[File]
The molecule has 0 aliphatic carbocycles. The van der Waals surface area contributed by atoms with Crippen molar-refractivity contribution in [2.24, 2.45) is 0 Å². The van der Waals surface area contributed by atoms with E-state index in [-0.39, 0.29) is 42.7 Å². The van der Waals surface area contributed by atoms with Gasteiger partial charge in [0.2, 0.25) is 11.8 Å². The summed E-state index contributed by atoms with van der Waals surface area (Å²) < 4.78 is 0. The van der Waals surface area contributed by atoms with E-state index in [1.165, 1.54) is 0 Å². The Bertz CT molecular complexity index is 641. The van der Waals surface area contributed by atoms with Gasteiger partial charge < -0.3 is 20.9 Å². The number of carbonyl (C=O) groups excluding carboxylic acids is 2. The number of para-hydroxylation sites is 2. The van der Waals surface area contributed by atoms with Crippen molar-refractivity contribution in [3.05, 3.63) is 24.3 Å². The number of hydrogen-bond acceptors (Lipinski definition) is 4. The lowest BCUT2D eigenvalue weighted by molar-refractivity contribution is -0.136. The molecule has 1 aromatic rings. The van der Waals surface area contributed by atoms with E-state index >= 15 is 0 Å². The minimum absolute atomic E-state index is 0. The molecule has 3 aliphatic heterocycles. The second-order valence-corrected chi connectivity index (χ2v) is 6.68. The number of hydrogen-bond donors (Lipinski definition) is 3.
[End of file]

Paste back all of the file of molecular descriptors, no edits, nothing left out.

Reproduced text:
The molecule has 0 aliphatic carbocycles. The van der Waals surface area contributed by atoms with Crippen molar-refractivity contribution in [2.24, 2.45) is 0 Å². The van der Waals surface area contributed by atoms with E-state index in [-0.39, 0.29) is 42.7 Å². The van der Waals surface area contributed by atoms with Gasteiger partial charge in [0.2, 0.25) is 11.8 Å². The summed E-state index contributed by atoms with van der Waals surface area (Å²) < 4.78 is 0. The van der Waals surface area contributed by atoms with E-state index in [1.165, 1.54) is 0 Å². The Bertz CT molecular complexity index is 641. The van der Waals surface area contributed by atoms with Gasteiger partial charge < -0.3 is 20.9 Å². The number of carbonyl (C=O) groups excluding carboxylic acids is 2. The number of para-hydroxylation sites is 2. The van der Waals surface area contributed by atoms with Crippen molar-refractivity contribution in [3.05, 3.63) is 24.3 Å². The number of hydrogen-bond acceptors (Lipinski definition) is 4. The lowest BCUT2D eigenvalue weighted by molar-refractivity contribution is -0.136. The molecule has 1 aromatic rings. The van der Waals surface area contributed by atoms with E-state index >= 15 is 0 Å². The minimum absolute atomic E-state index is 0. The molecule has 3 aliphatic heterocycles. The second-order valence-corrected chi connectivity index (χ2v) is 6.68. The number of hydrogen-bond donors (Lipinski definition) is 3.